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7. The principle of not recognizing an illegally established situation is known as the Stimson Doctrine, named after the U. S. Secretary of State Stimson and formulated in an identical note to Japan and China of January 7, 1932 in which the Government of the United States declared that it "... cannot admit the legality of any situation de facto nor does it intend to recognize any treaty or agreement entered into between those Governments, or agents thereof, which may impair the treaty rights of the United States or its citizens in China, including those which relate to the sovereignty, the independence, or the territorial and administrative integrity of the Republic of China, or to the international policy relative to China, commonly known as the open-door policy; and that it does not intend to recognize any situation, treaty, or agreement, which may be brought about by means contrary to the covenants and obligations of the Pact of Paris of August 27, 1928, to which treaty both China and Japan, as well as the United States, are parties.” The principle of non-recognition has been confirmed by a resolution of the Assembly of the League of Nations on 11 March 19: which contained the following statement: "It is incumbent upon the Members of the League of Nations not to recognize any situation, treaty, or agreement, which may be brought about by means contrary to the Covenant of the League of Nations or to the Pact of Paris."

The Draft Convention on Rights and Duties of States in Case of Aggression, published by the Harvard Research in International Law, lays down the principle that an aggressor does not acquire rights or relieve itself of duties by becoming an aggressor (Article 2); Articles 3, 4, and 5 contain specific applications of this principle.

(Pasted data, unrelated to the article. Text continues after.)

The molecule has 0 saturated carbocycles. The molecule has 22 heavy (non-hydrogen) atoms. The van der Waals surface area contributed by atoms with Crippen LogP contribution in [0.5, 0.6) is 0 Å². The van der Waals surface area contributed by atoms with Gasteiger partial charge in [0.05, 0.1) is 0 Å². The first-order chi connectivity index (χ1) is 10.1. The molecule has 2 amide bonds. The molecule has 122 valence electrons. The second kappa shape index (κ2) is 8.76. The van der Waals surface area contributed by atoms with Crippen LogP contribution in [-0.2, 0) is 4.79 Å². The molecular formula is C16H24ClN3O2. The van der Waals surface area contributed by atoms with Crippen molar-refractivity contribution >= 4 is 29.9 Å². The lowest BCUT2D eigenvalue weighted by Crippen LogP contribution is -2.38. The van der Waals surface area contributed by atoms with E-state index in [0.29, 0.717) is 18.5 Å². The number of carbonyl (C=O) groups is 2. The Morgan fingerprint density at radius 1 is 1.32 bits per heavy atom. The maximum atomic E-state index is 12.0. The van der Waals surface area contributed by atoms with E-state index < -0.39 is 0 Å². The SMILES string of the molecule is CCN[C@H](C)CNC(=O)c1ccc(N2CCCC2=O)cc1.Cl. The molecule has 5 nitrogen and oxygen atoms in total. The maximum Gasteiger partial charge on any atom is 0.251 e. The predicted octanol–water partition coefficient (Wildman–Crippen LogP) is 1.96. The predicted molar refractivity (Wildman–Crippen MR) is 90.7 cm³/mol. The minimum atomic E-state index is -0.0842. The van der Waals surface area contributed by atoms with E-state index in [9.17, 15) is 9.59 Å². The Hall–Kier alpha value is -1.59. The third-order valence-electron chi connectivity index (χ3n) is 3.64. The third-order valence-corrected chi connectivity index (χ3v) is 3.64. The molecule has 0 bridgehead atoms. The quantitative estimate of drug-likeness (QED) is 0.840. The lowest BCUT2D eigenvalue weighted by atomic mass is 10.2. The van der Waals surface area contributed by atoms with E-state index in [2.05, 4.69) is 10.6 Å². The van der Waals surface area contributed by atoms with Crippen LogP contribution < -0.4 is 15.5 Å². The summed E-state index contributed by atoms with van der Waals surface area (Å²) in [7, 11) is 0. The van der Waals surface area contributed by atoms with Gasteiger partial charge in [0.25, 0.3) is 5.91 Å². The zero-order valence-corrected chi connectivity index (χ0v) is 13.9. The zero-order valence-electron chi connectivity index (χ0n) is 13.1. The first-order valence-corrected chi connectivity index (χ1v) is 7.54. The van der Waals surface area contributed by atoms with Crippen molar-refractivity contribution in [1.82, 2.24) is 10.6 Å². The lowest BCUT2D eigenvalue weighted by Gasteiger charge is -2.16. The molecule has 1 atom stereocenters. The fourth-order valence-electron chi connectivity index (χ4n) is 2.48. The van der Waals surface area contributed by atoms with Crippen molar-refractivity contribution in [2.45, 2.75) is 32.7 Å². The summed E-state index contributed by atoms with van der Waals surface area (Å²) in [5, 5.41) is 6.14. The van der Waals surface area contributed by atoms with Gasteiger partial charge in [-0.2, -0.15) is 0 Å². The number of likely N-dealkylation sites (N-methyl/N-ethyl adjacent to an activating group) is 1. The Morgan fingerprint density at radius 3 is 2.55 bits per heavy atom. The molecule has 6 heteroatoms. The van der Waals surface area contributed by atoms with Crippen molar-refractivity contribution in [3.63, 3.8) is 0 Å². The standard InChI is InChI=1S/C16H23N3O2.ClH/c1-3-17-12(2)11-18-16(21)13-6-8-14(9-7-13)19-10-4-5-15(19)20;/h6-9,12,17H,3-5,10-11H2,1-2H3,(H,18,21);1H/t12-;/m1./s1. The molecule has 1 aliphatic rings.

8. An interesting suggestion concerning the centralization of financial sanctions was made by M. Busch in two articles published on 22 and 23 September 1915 in the Neue Züricher Zeitung, later presented by Camille Gorgé, Une nouvelle sanction du droit international. Le Projet Busch (1926), and Schücking, Rühland, Böhmert, "Die Organisation der Völkerbundsexekution gegen den Angreifer.” Zeitschrift für Völkerrecht, 1932, pp. 560 ff. The essential idea of the suggestion (as formulated in the last mentioned article) was that each member of a security organization would deposit a certain amount of gold, determined in proportion to the number of its inhabitants and its economic resources, at the disposal of the central organ of the organization. Each member state would then have the right to circulate bank notes which would have to be covered by this amount of gold on deposit. In case a state were declared to be an aggressor by the competent organ of the organization, its gold would be confiscated and, if necessary, transferred to the victim of the aggression. This confiscation of gold would then probably lead to the breakdown of the monetary system of the aggressor state. Cf. also F. N. Keen, The World in Alliance, p. 58 (quoted by John A. Hobson, Towards International Government, London 1915, pp. 94 f): "The States comprised in the international scheme might be required to keep deposited with, or under, the control of, the International Council sums of money, proportioned in some way to their relative populations or financial resources which might be made available to answer international obligations, and an international bank might be organized which would facilitate the giving of security by states to the International Council for the performance of their obligations and the enforcement of payments between one state and another (as well as probably assisting in the creation of an international currency and discharging other useful international functions)."